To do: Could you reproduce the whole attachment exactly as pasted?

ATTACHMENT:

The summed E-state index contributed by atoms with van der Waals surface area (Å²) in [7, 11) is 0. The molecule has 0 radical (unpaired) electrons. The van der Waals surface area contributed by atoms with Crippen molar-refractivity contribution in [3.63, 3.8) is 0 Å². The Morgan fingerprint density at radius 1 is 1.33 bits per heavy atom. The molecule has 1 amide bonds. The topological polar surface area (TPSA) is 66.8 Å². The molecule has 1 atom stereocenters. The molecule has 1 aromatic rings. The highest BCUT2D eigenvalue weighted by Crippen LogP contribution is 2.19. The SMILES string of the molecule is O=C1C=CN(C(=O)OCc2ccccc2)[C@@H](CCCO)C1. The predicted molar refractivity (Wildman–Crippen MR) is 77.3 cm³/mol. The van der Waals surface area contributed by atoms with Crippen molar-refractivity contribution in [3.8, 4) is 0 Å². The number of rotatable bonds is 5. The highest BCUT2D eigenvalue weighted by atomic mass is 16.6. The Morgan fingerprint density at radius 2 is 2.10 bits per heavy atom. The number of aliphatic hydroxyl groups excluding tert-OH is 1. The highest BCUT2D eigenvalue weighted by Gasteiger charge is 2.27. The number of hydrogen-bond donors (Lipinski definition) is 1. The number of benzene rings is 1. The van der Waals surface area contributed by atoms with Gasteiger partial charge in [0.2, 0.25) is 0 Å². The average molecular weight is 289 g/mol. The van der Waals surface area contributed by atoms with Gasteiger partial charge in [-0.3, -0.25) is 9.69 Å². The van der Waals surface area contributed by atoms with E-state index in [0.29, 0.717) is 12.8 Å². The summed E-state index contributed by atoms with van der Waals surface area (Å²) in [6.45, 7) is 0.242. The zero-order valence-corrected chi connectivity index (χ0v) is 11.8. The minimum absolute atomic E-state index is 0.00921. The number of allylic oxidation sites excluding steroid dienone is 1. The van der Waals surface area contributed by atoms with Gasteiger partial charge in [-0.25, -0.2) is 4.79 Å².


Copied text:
The summed E-state index contributed by atoms with van der Waals surface area (Å²) in [7, 11) is 0. The molecule has 0 radical (unpaired) electrons. The van der Waals surface area contributed by atoms with Crippen molar-refractivity contribution in [3.63, 3.8) is 0 Å². The Morgan fingerprint density at radius 1 is 1.33 bits per heavy atom. The molecule has 1 amide bonds. The topological polar surface area (TPSA) is 66.8 Å². The molecule has 1 atom stereocenters. The molecule has 1 aromatic rings. The highest BCUT2D eigenvalue weighted by Crippen LogP contribution is 2.19. The SMILES string of the molecule is O=C1C=CN(C(=O)OCc2ccccc2)[C@@H](CCCO)C1. The predicted molar refractivity (Wildman–Crippen MR) is 77.3 cm³/mol. The van der Waals surface area contributed by atoms with Crippen molar-refractivity contribution in [3.8, 4) is 0 Å². The number of rotatable bonds is 5. The highest BCUT2D eigenvalue weighted by atomic mass is 16.6. The Morgan fingerprint density at radius 2 is 2.10 bits per heavy atom. The number of aliphatic hydroxyl groups excluding tert-OH is 1. The highest BCUT2D eigenvalue weighted by Gasteiger charge is 2.27. The number of hydrogen-bond donors (Lipinski definition) is 1. The number of benzene rings is 1. The van der Waals surface area contributed by atoms with Gasteiger partial charge in [0.2, 0.25) is 0 Å². The average molecular weight is 289 g/mol. The van der Waals surface area contributed by atoms with Gasteiger partial charge in [-0.3, -0.25) is 9.69 Å². The van der Waals surface area contributed by atoms with E-state index in [0.29, 0.717) is 12.8 Å². The summed E-state index contributed by atoms with van der Waals surface area (Å²) in [6.45, 7) is 0.242. The zero-order valence-corrected chi connectivity index (χ0v) is 11.8. The minimum absolute atomic E-state index is 0.00921. The number of allylic oxidation sites excluding steroid dienone is 1. The van der Waals surface area contributed by atoms with Gasteiger partial charge in [-0.25, -0.2) is 4.79 Å².